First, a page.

Posts tagged with Copywriting

Seven reasons why you shouldn’t hire a ghost-tweeter

I believe that if you resort to using a ghost-tweeter to update your Twitter feed then you’re doing it wrong.

Why? Well mainly because I think social media is about customer (or audience) centricity. It is about placing the customer at the very heart of your business, and caring about what they have to say. And as such it has an impact on – and it reflects – organisational culture. 

The brands that are doing social media right are very much focused on listening, sharing, communicating and responding. Outsourcing these tasks is myopic, and it can also be rather dangerous (especially if you fire the ghost-tweeter and fail to change the passwords to your social media accounts).


Why you need a freelance copywriter

Using a freelance copywriter isn't just about flexibility and convenience. It's often the best way to get a quality result. 

A few weeks ago, Sharon Flaherty wrote a guest post here entitled Want quality content? Produce it in-house. As her title suggests, Sharon argues that the best way to get high-quality content is to employ an in-house copywriter. 

Although I commented on the post, I feel it deserves a more considered response, so here it is. 


Psychographic targeting in B2B marketing

There are so many ways to segment an audience and target your messages – by job title, industry, seniority, behaviour... But there's an important dimension that's often ignored by B2B marketers: psychographics.

How different prospects feel about things can guide your segmentation, offers and creative. The trick is to find ways to get your psychographic targets to identify themselves so you can market to their specific biases.


How to use content curation to add value to your own website

If you are responsible for adding high-value content to your website, you are constantly being challenged to find page or post topics which are new, shareable, helpful and original.


Why you should start to think like a media publisher

Every business is now a media business. Smart and successful ones think and behave like media publishers even though their origins are miles away from content creation.


Aiming content at competitors

Some brands, by their nature, find it hard to build a social profile and reap the SEO benefits. One way round this is to build a community of peers and competitors rather than customers. 


How gobbledygook clichés make your web copy invisible

Every copywriter and marketer faces the challenge of writing web copy that connects with their readers. Engaging copy encourages visitors to find out more, spread the news to colleagues and make return visits.


How to extract meaning from retweets

Everybody loves to be retweeted, unless they’ve completely messed up, but it’s worth noting that retweets aren’t created equally.

Speaking from the perspective of a publisher, we love it when our links are shared. But what I really look for is the buzz surrounding an article, rather than the sheer volume of retweets a post generates.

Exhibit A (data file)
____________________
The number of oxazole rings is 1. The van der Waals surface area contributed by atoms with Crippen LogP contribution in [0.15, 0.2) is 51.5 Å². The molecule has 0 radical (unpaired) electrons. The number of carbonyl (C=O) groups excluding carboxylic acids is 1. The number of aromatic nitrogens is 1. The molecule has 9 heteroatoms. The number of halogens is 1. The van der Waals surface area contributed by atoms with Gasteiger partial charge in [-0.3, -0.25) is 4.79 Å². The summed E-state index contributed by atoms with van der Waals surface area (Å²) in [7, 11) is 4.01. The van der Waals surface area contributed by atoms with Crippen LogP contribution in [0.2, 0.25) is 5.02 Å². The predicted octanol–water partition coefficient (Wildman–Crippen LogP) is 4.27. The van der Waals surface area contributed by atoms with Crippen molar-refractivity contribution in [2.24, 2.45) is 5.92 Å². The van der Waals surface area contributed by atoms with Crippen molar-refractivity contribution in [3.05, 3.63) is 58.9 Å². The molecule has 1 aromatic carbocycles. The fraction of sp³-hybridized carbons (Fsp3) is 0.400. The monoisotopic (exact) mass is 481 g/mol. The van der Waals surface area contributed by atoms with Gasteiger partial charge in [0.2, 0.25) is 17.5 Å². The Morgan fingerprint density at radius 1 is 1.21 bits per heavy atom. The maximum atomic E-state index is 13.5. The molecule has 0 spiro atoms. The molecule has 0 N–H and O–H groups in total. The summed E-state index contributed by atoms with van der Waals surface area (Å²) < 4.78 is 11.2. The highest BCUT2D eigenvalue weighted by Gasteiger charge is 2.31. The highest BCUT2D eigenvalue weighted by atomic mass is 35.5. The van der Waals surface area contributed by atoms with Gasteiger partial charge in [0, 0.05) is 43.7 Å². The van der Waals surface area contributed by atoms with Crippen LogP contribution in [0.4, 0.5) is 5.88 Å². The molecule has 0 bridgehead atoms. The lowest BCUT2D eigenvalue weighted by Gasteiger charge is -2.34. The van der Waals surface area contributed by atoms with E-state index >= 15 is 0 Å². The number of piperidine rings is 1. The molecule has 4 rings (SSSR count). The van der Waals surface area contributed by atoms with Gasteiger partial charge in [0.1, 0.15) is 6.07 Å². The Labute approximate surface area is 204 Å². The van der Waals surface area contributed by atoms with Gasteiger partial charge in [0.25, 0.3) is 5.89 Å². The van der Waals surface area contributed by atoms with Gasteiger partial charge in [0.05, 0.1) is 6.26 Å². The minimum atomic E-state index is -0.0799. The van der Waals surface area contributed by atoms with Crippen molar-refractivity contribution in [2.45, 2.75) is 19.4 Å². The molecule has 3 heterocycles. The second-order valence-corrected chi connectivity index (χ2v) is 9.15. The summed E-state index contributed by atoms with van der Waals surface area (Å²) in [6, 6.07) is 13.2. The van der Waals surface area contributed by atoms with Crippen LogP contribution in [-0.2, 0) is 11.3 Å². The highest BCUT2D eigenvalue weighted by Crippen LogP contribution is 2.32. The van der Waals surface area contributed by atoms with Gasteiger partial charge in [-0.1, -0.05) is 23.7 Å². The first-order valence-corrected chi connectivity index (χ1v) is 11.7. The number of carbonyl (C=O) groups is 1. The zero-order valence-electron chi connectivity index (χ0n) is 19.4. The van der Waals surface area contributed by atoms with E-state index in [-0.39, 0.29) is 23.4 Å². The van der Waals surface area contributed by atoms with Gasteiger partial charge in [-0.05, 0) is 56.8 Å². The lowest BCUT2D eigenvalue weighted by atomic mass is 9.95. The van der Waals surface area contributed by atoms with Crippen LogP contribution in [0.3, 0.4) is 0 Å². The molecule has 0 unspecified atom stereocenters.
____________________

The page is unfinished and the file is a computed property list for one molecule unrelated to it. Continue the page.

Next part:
The background chatter is more important to me than counting up the retweets. The problem is, some retweets contain little or no additional information from the retweeter.


Copywriting for digital mindsets

Your web visitors come to your site to find out more about what you do. They’re looking for someone to help them.  If you’re like most companies, you are willing to invest large sums in the design and build of your website but much less in web copy to make it whistle and whirr.

Writing compelling web copy is a hugely undervalued skill. Too many companies think that being able to write is all that’s required. But even people who write well for the paper page can come unstuck with website copy.  

Only a very small minority of writers have a good understanding of the digital mindset.


How to write for the web: 23 useful rules

How to write for the webAbout a decade ago I lucked into a job as a technology journalist. I had no journalism experience / qualifications, but I could string a sentence together and was madly passionate about ‘the internet’. Still am, for that matter.

I had to learn on the job: it was very much a case of in-at-the-deep end. I remember doing a lot of reading to understand how users read online, and how best to write. A lot of the standards set by the likes of Jakob Nielsen still apply today. 

Nowadays writing is a part of what I do, but it isn’t my whole job. But I still manage writers on a daily basis and wanted to share some of the rules for web writing that I’ve embraced, adapted or created. 

Before we begin I should point out that Yossarian remains my foremost literary hero and rules are always there to be broken. These 23 ‘rules’ are just guidelines that you can adopt if you see fit. They work for me.


Start Me Up! A profile of Copify

copifyThis week on Start Me Up we speak to Martin Harrison, CEO of Copify.

Whatever kind of marketing you are involved in, there's almost always a need for quality, relevant copy. Copify is attempting to take the hard work out of sourcing freelance copy at short notice.


How do you write good copy for your website?

Copy, copy, copy. Not a Labour Party election slogan but an ode to the all important words that help elevate your website above the masses and improve on-page engagement and conversion.

Website copy plays a crucial role in informing your visitors, presenting your values and directing people to take actions, not to mention giving a boost to your SEO efforts.

But what is good copy? Is it copy that raises your search engine visibility? Or words that extol your virtues as the next laureate? 

In my latest attempt to open myself to professional and personal slaughter, this blog explores the qualities of good web copy, linking to useful articles written by respected copywriters. I don't claim it to be definitive but the intention is to open a discussion about what good copy really is.